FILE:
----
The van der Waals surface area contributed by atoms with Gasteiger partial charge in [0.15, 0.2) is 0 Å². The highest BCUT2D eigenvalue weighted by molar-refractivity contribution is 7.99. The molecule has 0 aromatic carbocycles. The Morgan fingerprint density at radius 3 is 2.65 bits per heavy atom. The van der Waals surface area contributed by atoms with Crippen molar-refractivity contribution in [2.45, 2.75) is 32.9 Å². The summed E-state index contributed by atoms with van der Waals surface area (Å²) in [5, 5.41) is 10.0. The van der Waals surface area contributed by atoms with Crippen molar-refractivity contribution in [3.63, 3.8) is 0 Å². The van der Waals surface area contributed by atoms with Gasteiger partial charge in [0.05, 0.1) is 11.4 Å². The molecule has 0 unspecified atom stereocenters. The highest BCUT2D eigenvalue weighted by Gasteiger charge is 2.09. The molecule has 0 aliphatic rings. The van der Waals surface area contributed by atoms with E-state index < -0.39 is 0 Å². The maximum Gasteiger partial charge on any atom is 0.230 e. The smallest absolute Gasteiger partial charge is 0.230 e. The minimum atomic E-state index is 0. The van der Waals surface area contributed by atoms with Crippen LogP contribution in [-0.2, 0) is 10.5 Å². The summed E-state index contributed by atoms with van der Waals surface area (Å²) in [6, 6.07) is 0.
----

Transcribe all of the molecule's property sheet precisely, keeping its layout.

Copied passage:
The van der Waals surface area contributed by atoms with Gasteiger partial charge in [0.15, 0.2) is 0 Å². The highest BCUT2D eigenvalue weighted by molar-refractivity contribution is 7.99. The molecule has 0 aromatic carbocycles. The Morgan fingerprint density at radius 3 is 2.65 bits per heavy atom. The van der Waals surface area contributed by atoms with Crippen molar-refractivity contribution in [2.45, 2.75) is 32.9 Å². The summed E-state index contributed by atoms with van der Waals surface area (Å²) in [5, 5.41) is 10.0. The van der Waals surface area contributed by atoms with Crippen molar-refractivity contribution in [3.63, 3.8) is 0 Å². The van der Waals surface area contributed by atoms with Gasteiger partial charge in [0.05, 0.1) is 11.4 Å². The molecule has 0 unspecified atom stereocenters. The highest BCUT2D eigenvalue weighted by Gasteiger charge is 2.09. The molecule has 0 aliphatic rings. The van der Waals surface area contributed by atoms with E-state index < -0.39 is 0 Å². The maximum Gasteiger partial charge on any atom is 0.230 e. The smallest absolute Gasteiger partial charge is 0.230 e. The minimum atomic E-state index is 0. The van der Waals surface area contributed by atoms with Crippen LogP contribution in [-0.2, 0) is 10.5 Å². The summed E-state index contributed by atoms with van der Waals surface area (Å²) in [6, 6.07) is 0.